“The papal visit is the first bright spot for the Church in this part of the world for a very long time.”
(David Quinn of the Iona Institute on Twitter earlier today).
If you haven’t been following since he (the Pope – not David!) arrived in Scotland on Thursday or have only heard what Irish media in general were reporting here, you might be wondering if David is getting a little carried away.
But since Pope Benedict set foot in Edinburgh, there have been huge crowds of ordinary Catholics – and non-Catholics – packing out the venues and lining the streets, 125,000 in Edinburgh, 75,000 later at Bellahouston Park in Glasgow for Mass. There are 80,000 in Hyde Park and more out on the streets. But it’s not just the encouragement of seeing so many turn out despite the predictions. I’ve been tuned in to Sky News who are broadcasting the visit non-stop – and three things really make this ‘a bright spot for the Church’ and a real tonic for Catholics feeling a bit beaten down by recent events:
First there have been interviews all day long with ordinary Catholics who’ve travelled out with their families or friends – and over and over again they’ve been showing their enthusiasm for their faith and for the message that Pope Benedict is bringing.
Second the extended coverage has given viewers a real insight into the personality of our Pope – and far from being a distant academic, we see a warm, gentle man, really engaging with the people, listening, smiling, responding. Even the Sky interviewers have commented several times on the different view we are getting of the man who is Benedict XVI.
And third, there is the message itself and the positive response it is getting. Now instead of a message delivered second hand by a media who too often present their very own version of what he’s said, we’re hearing him speak directly – hearing the context, the combination of forceful truth and caring compassion: his invitation to youth to spend time in silent prayer every day:
Even amidst the business and stress of our daily lives we need to make space for silence, because it is in silence that we find God. And in silence that we discover our true self.
– his reminder to the older people that he came to them as one of them – “not only as father but also as brother”, his strong reminder yesterday to the civil leaders of the UK that religion cannot to relegated to the private sphere as some would like. And I have to say, on Sky anyway, the presenters have really let his message go out: they’ve had positive and well-spoken Catholic commentators summarising and explaining his words, explaining elements of the Catholic faith. I even heard a Sky presenter say “The Mass is the celebration that binds all Catholics together, isn’t it?” !!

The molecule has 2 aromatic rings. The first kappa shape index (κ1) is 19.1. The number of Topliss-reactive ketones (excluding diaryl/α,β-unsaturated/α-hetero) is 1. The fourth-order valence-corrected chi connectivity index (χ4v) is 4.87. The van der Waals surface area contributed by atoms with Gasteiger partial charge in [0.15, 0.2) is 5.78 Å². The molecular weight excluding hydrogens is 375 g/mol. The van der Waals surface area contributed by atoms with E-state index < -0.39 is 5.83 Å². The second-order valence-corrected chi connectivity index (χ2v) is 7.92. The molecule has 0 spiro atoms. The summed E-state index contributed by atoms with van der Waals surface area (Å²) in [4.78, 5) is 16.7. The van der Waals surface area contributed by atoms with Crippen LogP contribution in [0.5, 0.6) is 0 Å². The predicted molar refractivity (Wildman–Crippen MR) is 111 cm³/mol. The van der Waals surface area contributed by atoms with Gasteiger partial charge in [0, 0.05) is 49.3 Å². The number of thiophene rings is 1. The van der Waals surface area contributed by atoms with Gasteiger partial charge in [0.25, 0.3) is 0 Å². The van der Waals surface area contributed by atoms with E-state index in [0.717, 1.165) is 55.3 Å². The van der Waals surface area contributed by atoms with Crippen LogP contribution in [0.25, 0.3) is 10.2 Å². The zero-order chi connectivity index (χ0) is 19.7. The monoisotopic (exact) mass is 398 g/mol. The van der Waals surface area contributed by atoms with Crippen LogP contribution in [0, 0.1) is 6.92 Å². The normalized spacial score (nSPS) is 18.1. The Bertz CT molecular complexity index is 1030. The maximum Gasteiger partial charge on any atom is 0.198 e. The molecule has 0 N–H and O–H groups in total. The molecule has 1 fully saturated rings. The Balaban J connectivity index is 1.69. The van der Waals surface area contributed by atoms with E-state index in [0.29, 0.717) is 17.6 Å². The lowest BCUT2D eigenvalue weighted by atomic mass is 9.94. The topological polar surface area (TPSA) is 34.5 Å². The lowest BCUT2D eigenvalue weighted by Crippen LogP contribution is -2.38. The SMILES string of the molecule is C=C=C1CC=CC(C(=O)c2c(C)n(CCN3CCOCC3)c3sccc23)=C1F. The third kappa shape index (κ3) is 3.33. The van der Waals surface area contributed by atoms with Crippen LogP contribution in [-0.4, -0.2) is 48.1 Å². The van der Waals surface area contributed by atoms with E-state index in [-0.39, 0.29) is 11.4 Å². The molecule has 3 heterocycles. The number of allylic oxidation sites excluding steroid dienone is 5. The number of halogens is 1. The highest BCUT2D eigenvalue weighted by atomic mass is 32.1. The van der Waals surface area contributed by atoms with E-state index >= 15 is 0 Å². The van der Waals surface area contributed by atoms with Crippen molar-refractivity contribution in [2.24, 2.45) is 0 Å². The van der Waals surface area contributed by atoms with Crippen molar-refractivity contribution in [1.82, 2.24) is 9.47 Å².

So – if you haven’t been following so far, there’s still time. The Prayer Vigil in Hyde park will be starting soon and tomorrow Cardinal John Newman will be beatified during Mass in Birmingham. If you don’t have Sky News, I’ve heard BBC News 24 are covering it, the official website is streaming it live and has transcripts of his speeches etc http://www.thepapalvisit.org.uk : and then there’s Facebook: friend or ‘like’ “The Papal Visit” or “Diocese Westminster” or Andrew O’Connell.
Our Irish correspondents are doing a great job on Twitter too (if you haven’t done it before, now’s the time to give it a try – it’s easy). I’d recommend Michael Kelly from The Irish Catholic twitter.com/MKellyIrishCath or David Quinn twitter.com/DavQuinn . Not Irish but very interesting too are The Catholic Herald twitter.com/catholicherald and Damian Thompson of The Telegraph twitter.com/holysmoke (just noticed Damian’s last tweet : Woman next to me in cafe says to husband: “All this hoo-hah before he arrived, but he’s had a very warm welcome.” Yes! )
Ok – no excuses now: tune in – you’ll be glad you did!